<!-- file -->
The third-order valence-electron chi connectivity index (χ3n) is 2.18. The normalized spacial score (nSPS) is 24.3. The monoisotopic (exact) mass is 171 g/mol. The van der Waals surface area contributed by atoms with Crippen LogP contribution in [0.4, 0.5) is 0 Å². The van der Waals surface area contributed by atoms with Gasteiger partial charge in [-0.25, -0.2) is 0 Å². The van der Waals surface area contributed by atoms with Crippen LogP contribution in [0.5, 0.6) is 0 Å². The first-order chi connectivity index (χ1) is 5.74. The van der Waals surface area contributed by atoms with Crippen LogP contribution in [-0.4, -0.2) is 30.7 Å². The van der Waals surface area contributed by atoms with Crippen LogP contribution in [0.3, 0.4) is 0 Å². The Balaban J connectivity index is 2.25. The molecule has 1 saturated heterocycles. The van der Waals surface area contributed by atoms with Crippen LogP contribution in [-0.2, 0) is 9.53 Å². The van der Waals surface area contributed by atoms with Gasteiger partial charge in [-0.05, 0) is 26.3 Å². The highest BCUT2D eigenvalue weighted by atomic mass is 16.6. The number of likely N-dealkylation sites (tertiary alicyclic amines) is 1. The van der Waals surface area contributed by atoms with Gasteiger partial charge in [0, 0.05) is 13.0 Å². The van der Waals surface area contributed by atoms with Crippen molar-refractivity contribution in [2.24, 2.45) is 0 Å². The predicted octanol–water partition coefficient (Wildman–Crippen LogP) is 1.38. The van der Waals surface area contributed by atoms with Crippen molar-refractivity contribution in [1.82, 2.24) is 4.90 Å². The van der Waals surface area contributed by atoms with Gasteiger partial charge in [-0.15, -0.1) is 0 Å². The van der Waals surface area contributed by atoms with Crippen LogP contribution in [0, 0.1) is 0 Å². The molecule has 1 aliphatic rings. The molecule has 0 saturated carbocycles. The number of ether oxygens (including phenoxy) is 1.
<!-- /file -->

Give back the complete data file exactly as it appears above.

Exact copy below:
The third-order valence-electron chi connectivity index (χ3n) is 2.18. The normalized spacial score (nSPS) is 24.3. The monoisotopic (exact) mass is 171 g/mol. The van der Waals surface area contributed by atoms with Crippen LogP contribution in [0.4, 0.5) is 0 Å². The van der Waals surface area contributed by atoms with Gasteiger partial charge in [-0.25, -0.2) is 0 Å². The van der Waals surface area contributed by atoms with Crippen LogP contribution in [0.5, 0.6) is 0 Å². The first-order chi connectivity index (χ1) is 5.74. The van der Waals surface area contributed by atoms with Crippen LogP contribution in [-0.4, -0.2) is 30.7 Å². The van der Waals surface area contributed by atoms with Crippen LogP contribution in [0.3, 0.4) is 0 Å². The Balaban J connectivity index is 2.25. The molecule has 1 saturated heterocycles. The van der Waals surface area contributed by atoms with Crippen LogP contribution in [-0.2, 0) is 9.53 Å². The van der Waals surface area contributed by atoms with Gasteiger partial charge in [-0.05, 0) is 26.3 Å². The highest BCUT2D eigenvalue weighted by atomic mass is 16.6. The number of likely N-dealkylation sites (tertiary alicyclic amines) is 1. The van der Waals surface area contributed by atoms with Gasteiger partial charge in [0, 0.05) is 13.0 Å². The van der Waals surface area contributed by atoms with Crippen molar-refractivity contribution in [2.24, 2.45) is 0 Å². The predicted octanol–water partition coefficient (Wildman–Crippen LogP) is 1.38. The van der Waals surface area contributed by atoms with Crippen molar-refractivity contribution in [1.82, 2.24) is 4.90 Å². The van der Waals surface area contributed by atoms with Gasteiger partial charge in [-0.15, -0.1) is 0 Å². The van der Waals surface area contributed by atoms with Crippen LogP contribution in [0, 0.1) is 0 Å². The molecule has 1 aliphatic rings. The molecule has 0 saturated carbocycles. The number of ether oxygens (including phenoxy) is 1.